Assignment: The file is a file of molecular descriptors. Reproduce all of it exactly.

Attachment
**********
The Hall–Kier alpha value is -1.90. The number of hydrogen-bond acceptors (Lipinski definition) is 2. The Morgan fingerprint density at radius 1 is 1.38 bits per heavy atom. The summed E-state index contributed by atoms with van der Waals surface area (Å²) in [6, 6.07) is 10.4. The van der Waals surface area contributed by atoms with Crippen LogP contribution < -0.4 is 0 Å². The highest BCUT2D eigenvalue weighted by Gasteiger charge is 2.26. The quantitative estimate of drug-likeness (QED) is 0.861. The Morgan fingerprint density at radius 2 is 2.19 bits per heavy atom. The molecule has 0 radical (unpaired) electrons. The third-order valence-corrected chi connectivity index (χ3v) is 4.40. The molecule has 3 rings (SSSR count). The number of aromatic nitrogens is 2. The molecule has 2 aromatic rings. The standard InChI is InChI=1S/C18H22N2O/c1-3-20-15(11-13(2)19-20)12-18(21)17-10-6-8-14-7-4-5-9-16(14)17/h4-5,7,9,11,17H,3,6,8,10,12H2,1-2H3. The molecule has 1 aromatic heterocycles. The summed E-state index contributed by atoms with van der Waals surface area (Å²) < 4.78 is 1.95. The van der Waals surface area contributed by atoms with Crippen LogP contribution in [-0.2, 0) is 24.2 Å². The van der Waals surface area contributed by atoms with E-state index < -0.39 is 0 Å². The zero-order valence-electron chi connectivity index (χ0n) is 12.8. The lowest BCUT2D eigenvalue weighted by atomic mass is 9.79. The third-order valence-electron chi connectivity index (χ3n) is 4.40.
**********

The Hall–Kier alpha value is -1.90. The number of hydrogen-bond acceptors (Lipinski definition) is 2. The Morgan fingerprint density at radius 1 is 1.38 bits per heavy atom. The summed E-state index contributed by atoms with van der Waals surface area (Å²) in [6, 6.07) is 10.4. The van der Waals surface area contributed by atoms with Crippen LogP contribution < -0.4 is 0 Å². The highest BCUT2D eigenvalue weighted by Gasteiger charge is 2.26. The quantitative estimate of drug-likeness (QED) is 0.861. The Morgan fingerprint density at radius 2 is 2.19 bits per heavy atom. The molecule has 0 radical (unpaired) electrons. The third-order valence-corrected chi connectivity index (χ3v) is 4.40. The molecule has 3 rings (SSSR count). The number of aromatic nitrogens is 2. The molecule has 2 aromatic rings. The standard InChI is InChI=1S/C18H22N2O/c1-3-20-15(11-13(2)19-20)12-18(21)17-10-6-8-14-7-4-5-9-16(14)17/h4-5,7,9,11,17H,3,6,8,10,12H2,1-2H3. The molecule has 1 aromatic heterocycles. The summed E-state index contributed by atoms with van der Waals surface area (Å²) < 4.78 is 1.95. The van der Waals surface area contributed by atoms with Crippen LogP contribution in [-0.2, 0) is 24.2 Å². The van der Waals surface area contributed by atoms with E-state index < -0.39 is 0 Å². The zero-order valence-electron chi connectivity index (χ0n) is 12.8. The lowest BCUT2D eigenvalue weighted by atomic mass is 9.79. The third-order valence-electron chi connectivity index (χ3n) is 4.40.